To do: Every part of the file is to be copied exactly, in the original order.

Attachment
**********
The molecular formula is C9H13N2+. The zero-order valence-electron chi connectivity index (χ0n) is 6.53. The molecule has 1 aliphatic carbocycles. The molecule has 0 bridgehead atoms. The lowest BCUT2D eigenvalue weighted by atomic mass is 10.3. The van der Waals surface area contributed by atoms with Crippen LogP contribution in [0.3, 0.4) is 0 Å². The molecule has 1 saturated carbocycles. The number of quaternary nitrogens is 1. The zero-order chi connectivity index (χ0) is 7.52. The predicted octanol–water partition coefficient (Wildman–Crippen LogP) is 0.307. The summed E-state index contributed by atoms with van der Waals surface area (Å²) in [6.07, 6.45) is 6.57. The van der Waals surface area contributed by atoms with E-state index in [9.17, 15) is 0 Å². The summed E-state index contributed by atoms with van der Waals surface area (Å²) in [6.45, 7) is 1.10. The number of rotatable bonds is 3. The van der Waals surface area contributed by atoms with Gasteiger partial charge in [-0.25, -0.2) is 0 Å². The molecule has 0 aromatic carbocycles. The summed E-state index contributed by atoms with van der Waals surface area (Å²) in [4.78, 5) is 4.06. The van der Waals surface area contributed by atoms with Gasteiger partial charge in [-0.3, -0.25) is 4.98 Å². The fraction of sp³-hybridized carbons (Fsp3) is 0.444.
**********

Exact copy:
The molecular formula is C9H13N2+. The zero-order valence-electron chi connectivity index (χ0n) is 6.53. The molecule has 1 aliphatic carbocycles. The molecule has 0 bridgehead atoms. The lowest BCUT2D eigenvalue weighted by atomic mass is 10.3. The van der Waals surface area contributed by atoms with Crippen LogP contribution in [0.3, 0.4) is 0 Å². The molecule has 1 saturated carbocycles. The number of quaternary nitrogens is 1. The zero-order chi connectivity index (χ0) is 7.52. The predicted octanol–water partition coefficient (Wildman–Crippen LogP) is 0.307. The summed E-state index contributed by atoms with van der Waals surface area (Å²) in [6.07, 6.45) is 6.57. The van der Waals surface area contributed by atoms with E-state index in [9.17, 15) is 0 Å². The summed E-state index contributed by atoms with van der Waals surface area (Å²) in [6.45, 7) is 1.10. The number of rotatable bonds is 3. The van der Waals surface area contributed by atoms with Gasteiger partial charge in [-0.25, -0.2) is 0 Å². The molecule has 0 aromatic carbocycles. The summed E-state index contributed by atoms with van der Waals surface area (Å²) in [4.78, 5) is 4.06. The van der Waals surface area contributed by atoms with Gasteiger partial charge in [-0.3, -0.25) is 4.98 Å². The fraction of sp³-hybridized carbons (Fsp3) is 0.444.